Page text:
Death threats on YouTube.
Living under protective custody.
Protesters outside the family home.
A slander campaign on multiple internet platforms and print propaganda distributed in Midland, Texas, where the Fu family lives and operates ChinaAid.
Pastor Xiqiu "Bob" Fu is fighting back. Friday, he filed a lawsuit in federal court against Guo Wengui, also known as Miles Kwok.
Chinese activist, author and Christian leader Fu has been under attack since Sept. 27, when protesters arrived outside his home and began daily picketing and protesting. Threatening videos have been posted on YouTube—and more.
The attacks accuse Fu of being a communist and a spy for the Chinese Communist Party (CCP).
"These statements are utterly and entirely false," said Fu in a formal letter he sent to Guo Nov. 3 demanding the "campaign of character assassination and defamation" cease. "My life in the United States has been devoted to Christian ministry and the cause of freedom and human dignity. Consistent with my long-held Christian faith and my duties as a husband and as a father to three children, I have never committed the vile acts of which you accuse me."
Fu said Guo has not responded to the letter.
The lawsuit is the next step. It claims that Guo, the billionaire owner of Beijing Zenith Holdings, unlawfully targeted Fu through:
- Invasion of privacy.
- "Terroristic threats."
- Inciting followers to kill him.
Guo is orchestrating a "multifaceted campaign of character assassination" to silence Fu and his longstanding work to promote religious freedom and human rights within China, according to the suit.
Fu has testified 13 times before Congressional committees on human rights violations in China.
Fu said he believes Guo is not an anti-CCP dissident as he claims, but is hunting true dissidents on behalf of the CCP.
"It's no coincidence," Fu said, "that official Chinese propaganda outlets (including the Global Times) are attacking the same Chinese dissidents in the United States as Guo."
"Although claiming to support the Chinese pro-democracy movement, Guo employs his vast legal, financial and corporate resources, together with his robust social media presence, to systematically target pro-democracy and pro-religious freedom activists in the Chinese American community," the lawsuit says. "Since 2018, Guo has attacked Chinese human rights activists and bona fide CCP dissidents in the United States. This year, Plaintiff Bob Fu became Guo's latest target."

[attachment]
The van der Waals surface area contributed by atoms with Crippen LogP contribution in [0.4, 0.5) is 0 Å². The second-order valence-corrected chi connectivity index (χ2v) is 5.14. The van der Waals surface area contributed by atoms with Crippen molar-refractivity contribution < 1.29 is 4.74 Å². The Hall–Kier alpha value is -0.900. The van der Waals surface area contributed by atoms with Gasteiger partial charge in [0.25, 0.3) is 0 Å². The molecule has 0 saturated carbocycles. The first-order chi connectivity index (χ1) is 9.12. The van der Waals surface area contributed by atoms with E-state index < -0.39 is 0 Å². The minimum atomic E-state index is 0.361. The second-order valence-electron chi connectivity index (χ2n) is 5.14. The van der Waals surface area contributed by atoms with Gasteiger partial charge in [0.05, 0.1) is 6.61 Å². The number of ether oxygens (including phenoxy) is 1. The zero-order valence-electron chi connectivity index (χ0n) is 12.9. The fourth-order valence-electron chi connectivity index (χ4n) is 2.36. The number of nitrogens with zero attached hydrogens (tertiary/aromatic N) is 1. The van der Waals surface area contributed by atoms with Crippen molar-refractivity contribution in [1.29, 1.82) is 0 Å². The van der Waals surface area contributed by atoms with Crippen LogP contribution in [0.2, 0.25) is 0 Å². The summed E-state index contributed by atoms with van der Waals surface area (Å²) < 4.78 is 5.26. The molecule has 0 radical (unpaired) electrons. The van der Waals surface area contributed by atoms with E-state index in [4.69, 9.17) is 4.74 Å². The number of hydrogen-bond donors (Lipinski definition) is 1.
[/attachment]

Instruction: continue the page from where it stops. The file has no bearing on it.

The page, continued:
A Sample of Online Warfare
On gnews.org, owned by Guo, there is information about Fu headlined "About Bob Fu—A Fake Pastor." The page goes on to accuse of human trafficking, shows a photo of the ChinaAid offices and lists its address, contact information and financial information.
Fu is the president and founder of ChinaAid, an organization that exposes abuses and provides support for people persecuted by the Chinese government. ChinaAid promotes religious freedom, human rights and rule of law. Fu was a key democracy activist at the Tiananmen Square protests. He became a Christian and started an underground church in China. In 1996, he and his wife were imprisoned for their activities. Released two months later, they escaped to Hong Kong and then came to the United States.
Guo began the public attacks and threats through a series of videos posted on his GTV and GNews websites, in addition to Twitter and YouTube. The attacks have become more aggressive in recent weeks, according to The Lanier Law Firm of Houston, Texas, which is representing Fu.
The protests and threats have drawn the attention of local, state and federal law enforcement. Public officials like Sens. Marco Rubio and Ted Cruz and Midland Mayor Patrick Payton have spoken out in Fu's defense.
"Dr. Fu is an internationally recognized spokesperson for Christian ministry and religious freedom, and this abuse of his reputation and encouragement of violence against him must stop," said Fu's attorney, Lawrence Wilson. "His decades of dedicated promotion of human rights and democracy in his homeland and around the world must not be subjected to these assaults. This lawsuit will now shine a bright light on the actions and motivations of Mr. Guo."
The lawsuit cites a series of claims against Guo, his media companies and associated individuals.
Guo made international news recently as the owner of a $35 million yacht on which the FBI conducted an early-morning raid and arrested well-known political strategist Stephen Bannon. In addition, Guo's media outlets have been used as platforms to spread a broad range of misinformation, including conspiracy theories about the origin of the coronavirus and accusations against Hunter Biden, son of former Vice President Joe Biden.
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